Over the years, Citroen hasn’t shied away from making cars of the quirky nature, and the car in this throwback review has to near the top of the pile, surely? It’s the Mehari, the compact SUV that was based on the 2CV and the Dyane, featuring the same 602cc flat twin petrol engine as the former. It’s name, if you’re wondering, comes from a type of fast-running dromedary camel, which can be used for racing or transport.
The quirks come thick and fast (and then so does the noise!)
This particular car was provided at a drive event by Citroen thanks to a dedicated – and brave – owner by the name of Paul. It stuck out like a sore thumb at the Millbrook Proving Ground, which wasn’t too easy to do, thanks to the vast variety of cars. Mind you, the uber-bright Vert Tibesti paintwork certainly helps.
I stepped inside to find a driving position that didn’t really have a taller person in mind as I was greeted with a large steering wheel that seem determined to wear away the denim wrapping my thighs. Then you have the pedal layout, which is deliciously quirky. The clutch pedal is to the left of the steering column, whereas the brake the throttle are to the right of it.
The handbrake sticks out of the dashboard, featuring a handle that wouldn’t look out of place on a vintage cane. The gear lever also protrudes from the back-to-basics dashboard with a wooden knob to give some craftsmanship to this light, utilitarian SUV. Turning the key in to the ignition brings little fanfare, and at first you wonder if the engine is even running. Blip the throttle and you’re greeted with a thrum of yesteryear to give you assurance that the engine is ticking over how it should.
Working the gearbox takes getting used to, as the 4-speed manual works in a pull and pull manner as opposed to the kind of shift you would expect from other cars. I tentatively pull off, feeding the throttle carefully and progressively, with the noise of the engine building in the process.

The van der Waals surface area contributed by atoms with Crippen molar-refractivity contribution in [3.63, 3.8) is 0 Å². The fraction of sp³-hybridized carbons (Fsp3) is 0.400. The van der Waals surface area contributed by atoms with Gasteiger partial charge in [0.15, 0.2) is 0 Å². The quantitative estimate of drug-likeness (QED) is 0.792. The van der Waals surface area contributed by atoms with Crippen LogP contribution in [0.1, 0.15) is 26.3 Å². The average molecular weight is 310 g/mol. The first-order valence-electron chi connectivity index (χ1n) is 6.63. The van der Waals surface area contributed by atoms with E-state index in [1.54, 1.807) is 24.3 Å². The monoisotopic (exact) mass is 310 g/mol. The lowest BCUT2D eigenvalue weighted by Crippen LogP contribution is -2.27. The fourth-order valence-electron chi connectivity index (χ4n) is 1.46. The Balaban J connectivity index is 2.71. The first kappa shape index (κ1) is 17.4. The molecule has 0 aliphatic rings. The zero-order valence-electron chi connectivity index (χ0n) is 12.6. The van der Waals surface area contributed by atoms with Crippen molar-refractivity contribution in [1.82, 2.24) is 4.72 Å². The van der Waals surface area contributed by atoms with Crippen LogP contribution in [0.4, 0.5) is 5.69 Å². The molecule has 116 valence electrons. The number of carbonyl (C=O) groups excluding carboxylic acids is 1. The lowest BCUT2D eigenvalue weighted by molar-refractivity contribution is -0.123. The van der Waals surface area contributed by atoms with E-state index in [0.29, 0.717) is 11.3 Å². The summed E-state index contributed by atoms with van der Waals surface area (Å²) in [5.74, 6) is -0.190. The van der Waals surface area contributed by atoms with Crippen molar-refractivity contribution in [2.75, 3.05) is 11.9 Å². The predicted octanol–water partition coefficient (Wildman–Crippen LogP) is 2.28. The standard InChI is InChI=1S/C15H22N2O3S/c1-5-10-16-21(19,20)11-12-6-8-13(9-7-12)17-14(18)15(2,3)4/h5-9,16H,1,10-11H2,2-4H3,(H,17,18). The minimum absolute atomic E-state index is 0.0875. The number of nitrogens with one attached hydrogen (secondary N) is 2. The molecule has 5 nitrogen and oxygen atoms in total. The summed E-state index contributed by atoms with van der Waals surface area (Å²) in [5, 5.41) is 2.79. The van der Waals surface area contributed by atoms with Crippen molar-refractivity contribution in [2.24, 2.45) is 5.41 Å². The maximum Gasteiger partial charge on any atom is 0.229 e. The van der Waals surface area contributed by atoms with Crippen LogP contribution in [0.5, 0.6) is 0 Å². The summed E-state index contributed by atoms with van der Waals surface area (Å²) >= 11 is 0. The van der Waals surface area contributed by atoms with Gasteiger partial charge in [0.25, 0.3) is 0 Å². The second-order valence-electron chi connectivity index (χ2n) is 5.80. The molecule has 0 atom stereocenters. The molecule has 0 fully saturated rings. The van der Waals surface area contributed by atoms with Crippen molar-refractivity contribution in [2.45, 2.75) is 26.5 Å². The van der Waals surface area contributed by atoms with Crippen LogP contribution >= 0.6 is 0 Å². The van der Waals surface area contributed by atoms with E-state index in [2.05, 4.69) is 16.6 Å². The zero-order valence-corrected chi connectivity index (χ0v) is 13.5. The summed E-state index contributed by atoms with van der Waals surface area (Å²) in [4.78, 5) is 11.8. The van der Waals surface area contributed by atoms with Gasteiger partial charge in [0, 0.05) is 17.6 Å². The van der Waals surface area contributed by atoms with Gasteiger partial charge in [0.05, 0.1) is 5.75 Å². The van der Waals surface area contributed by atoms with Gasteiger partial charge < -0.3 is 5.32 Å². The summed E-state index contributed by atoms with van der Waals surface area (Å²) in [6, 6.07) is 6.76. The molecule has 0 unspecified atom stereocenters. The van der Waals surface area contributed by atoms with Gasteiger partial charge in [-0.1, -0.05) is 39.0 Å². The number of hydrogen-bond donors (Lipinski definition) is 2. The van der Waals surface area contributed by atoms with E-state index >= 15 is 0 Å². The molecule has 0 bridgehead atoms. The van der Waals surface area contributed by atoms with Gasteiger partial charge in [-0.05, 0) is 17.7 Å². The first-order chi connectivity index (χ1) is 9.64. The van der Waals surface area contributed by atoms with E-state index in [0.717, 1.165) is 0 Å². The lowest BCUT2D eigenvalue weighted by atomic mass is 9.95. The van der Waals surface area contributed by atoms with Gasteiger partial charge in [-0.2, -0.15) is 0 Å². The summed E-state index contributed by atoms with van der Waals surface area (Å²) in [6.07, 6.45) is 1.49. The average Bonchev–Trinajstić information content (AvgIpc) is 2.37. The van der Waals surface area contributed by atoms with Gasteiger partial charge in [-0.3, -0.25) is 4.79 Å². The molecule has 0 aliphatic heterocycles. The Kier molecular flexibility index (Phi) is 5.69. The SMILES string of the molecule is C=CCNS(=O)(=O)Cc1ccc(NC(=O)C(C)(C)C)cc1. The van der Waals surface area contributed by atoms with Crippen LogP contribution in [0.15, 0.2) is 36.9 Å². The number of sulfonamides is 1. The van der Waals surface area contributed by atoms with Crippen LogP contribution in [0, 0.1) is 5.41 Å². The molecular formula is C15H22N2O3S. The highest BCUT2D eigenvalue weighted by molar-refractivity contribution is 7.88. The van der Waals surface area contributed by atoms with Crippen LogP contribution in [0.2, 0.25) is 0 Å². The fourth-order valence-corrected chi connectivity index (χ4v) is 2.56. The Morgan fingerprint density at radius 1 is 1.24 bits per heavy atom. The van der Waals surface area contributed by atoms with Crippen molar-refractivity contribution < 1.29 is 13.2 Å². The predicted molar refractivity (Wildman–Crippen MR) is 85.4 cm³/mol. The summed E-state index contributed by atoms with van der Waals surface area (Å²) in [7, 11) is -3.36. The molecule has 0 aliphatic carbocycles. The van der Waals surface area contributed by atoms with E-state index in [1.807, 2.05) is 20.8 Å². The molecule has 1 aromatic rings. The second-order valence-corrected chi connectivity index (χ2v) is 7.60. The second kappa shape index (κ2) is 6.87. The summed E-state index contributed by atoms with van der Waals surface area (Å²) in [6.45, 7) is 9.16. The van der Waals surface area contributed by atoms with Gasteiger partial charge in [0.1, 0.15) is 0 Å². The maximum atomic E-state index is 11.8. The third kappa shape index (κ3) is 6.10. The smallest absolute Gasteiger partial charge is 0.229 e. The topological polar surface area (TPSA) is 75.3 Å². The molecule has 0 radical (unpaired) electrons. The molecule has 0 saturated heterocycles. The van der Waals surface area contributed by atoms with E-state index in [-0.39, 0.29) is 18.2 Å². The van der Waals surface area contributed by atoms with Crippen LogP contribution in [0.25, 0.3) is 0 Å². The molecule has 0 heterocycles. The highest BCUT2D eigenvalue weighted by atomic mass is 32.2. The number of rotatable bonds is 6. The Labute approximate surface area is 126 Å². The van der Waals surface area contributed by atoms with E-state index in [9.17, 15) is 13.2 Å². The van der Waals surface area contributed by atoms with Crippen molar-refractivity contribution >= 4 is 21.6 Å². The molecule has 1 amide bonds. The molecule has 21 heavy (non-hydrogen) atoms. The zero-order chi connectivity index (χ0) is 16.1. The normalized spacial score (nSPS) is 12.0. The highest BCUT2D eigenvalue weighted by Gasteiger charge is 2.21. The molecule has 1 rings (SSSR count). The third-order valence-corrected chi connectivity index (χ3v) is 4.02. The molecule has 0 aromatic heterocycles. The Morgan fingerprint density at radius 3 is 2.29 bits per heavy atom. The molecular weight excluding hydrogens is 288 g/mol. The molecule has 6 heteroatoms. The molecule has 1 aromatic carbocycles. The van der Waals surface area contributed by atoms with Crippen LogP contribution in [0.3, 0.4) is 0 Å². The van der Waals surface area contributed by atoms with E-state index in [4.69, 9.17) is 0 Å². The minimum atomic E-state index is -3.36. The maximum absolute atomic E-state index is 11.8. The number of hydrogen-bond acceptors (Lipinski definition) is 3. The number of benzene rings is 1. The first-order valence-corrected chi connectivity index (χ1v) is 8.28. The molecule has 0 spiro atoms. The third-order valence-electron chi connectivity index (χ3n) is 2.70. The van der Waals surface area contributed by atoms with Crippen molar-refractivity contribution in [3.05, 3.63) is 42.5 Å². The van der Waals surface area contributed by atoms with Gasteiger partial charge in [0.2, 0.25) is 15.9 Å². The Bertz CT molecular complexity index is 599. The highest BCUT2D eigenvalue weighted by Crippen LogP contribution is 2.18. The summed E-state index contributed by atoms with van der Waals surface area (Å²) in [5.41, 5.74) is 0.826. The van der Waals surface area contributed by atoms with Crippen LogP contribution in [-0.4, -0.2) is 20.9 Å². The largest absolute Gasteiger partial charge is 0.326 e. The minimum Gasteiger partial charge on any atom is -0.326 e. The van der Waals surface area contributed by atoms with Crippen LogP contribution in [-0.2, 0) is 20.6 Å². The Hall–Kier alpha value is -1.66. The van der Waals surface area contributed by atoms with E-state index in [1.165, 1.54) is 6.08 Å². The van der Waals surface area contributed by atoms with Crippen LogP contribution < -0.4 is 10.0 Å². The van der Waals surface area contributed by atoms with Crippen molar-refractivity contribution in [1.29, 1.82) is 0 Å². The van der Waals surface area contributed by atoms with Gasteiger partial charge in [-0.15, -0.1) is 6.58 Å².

A cruiser, not a bruiser
It won’t take you long to realise that this car is happier going at a steady cruise, rather than going at speed, but I suppose the power stats are a massive hint of this. You see, this car generates just 29hp and 39Nm of torque. Top speed is just 62mph, and it seems like it will take there, despite the car weighing around 550kg – the same as your average Caterham Seven.
This is thanks to a body that is made from ABS plastic, although models sold in Argentina were made from fibreglass instead. The Mehari may weigh about the same as a Caterham Seven, but it’s safe to say it’s worlds apart when it comes to handling. Yes, I know, the Mehari was not made with handling in mind, but it’s very, erm, roly poly. Even cornering at low speeds will see the chassis want to lean over at a rate that will make you want to laugh out loud – it’s quite the experience!
A very rare sight on UK roads
There’s a good chance you haven’t seen one of these on the shores of Blighty, and there’s a good reason for that – it was never sold here. The model you see here has of course been imported, which is why it’s left hand drive. The Mehari was made between 1968 and 1988, with around 145,000 made.
Most models were made in front wheel drive, however, Citroen did make a number of four wheel drive models, of which around 1,300 were produced. To help distinguish the 4×4 model from the standard car, it features flared wheelarches, additional bumpers, as well as a bonnet mounted spare wheel.
Bringing the Mehari name back
Citroen is not a brand that is afraid to lean on its heritage and the French brand was keen to bring the Mehari name back in 2016. That was in the form in the E-Mehari, an electric open air SUV that harks back to the Mehari, but is much more modern, and as the name would suggest, it’s electric.
It’s built in collaboration with electric carmaker Bolloré, and is based on the Citroen C4 Cactus and the Bolloré Bluesummer. Around 1,000 cars are to be made, and each one will have a range of 124, and will offer a top speed of 68mph. Like its predecessor, the E-Mehari will not be sold in the UK.
So, how do you even begin to sum up a car like this? Well, as the title would suggest, it’s certainly quirky and noisy, but it’s also full of bags of character. I would love the experience of actually taking one off-road as I’m sure it would be quite the adventure, but even in a short drive in a FWD version gave me a driving experience that I won’t forget in quite a hurry.